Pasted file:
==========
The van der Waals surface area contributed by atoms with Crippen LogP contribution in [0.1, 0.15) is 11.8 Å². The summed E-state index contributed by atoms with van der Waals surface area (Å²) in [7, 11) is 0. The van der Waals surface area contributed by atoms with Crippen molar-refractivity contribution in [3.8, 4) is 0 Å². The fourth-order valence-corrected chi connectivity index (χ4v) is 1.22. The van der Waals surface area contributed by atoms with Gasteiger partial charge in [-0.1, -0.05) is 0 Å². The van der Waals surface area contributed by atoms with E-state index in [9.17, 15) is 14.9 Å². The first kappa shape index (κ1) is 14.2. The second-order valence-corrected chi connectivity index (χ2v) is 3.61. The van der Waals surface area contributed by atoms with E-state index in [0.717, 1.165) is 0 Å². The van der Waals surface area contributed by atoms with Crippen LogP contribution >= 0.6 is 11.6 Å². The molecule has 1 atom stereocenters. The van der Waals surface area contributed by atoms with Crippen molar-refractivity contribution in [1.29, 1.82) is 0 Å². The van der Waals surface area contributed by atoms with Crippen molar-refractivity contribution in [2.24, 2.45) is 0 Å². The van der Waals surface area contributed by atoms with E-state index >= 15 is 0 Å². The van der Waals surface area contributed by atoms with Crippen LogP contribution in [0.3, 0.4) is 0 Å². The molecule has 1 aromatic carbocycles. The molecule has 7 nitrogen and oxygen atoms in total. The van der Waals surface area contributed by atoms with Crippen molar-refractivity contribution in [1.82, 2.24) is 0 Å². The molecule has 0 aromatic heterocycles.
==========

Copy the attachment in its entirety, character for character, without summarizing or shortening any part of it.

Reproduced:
The van der Waals surface area contributed by atoms with Crippen LogP contribution in [0.1, 0.15) is 11.8 Å². The summed E-state index contributed by atoms with van der Waals surface area (Å²) in [7, 11) is 0. The van der Waals surface area contributed by atoms with Crippen molar-refractivity contribution in [3.8, 4) is 0 Å². The fourth-order valence-corrected chi connectivity index (χ4v) is 1.22. The van der Waals surface area contributed by atoms with Gasteiger partial charge in [-0.1, -0.05) is 0 Å². The van der Waals surface area contributed by atoms with E-state index in [9.17, 15) is 14.9 Å². The first kappa shape index (κ1) is 14.2. The second-order valence-corrected chi connectivity index (χ2v) is 3.61. The van der Waals surface area contributed by atoms with E-state index in [0.717, 1.165) is 0 Å². The van der Waals surface area contributed by atoms with Crippen LogP contribution >= 0.6 is 11.6 Å². The molecule has 1 atom stereocenters. The van der Waals surface area contributed by atoms with Crippen molar-refractivity contribution in [1.29, 1.82) is 0 Å². The van der Waals surface area contributed by atoms with Crippen molar-refractivity contribution in [2.24, 2.45) is 0 Å². The van der Waals surface area contributed by atoms with E-state index >= 15 is 0 Å². The van der Waals surface area contributed by atoms with Crippen LogP contribution in [0.3, 0.4) is 0 Å². The molecule has 1 aromatic carbocycles. The molecule has 7 nitrogen and oxygen atoms in total. The van der Waals surface area contributed by atoms with Crippen molar-refractivity contribution in [1.82, 2.24) is 0 Å². The molecule has 0 aromatic heterocycles.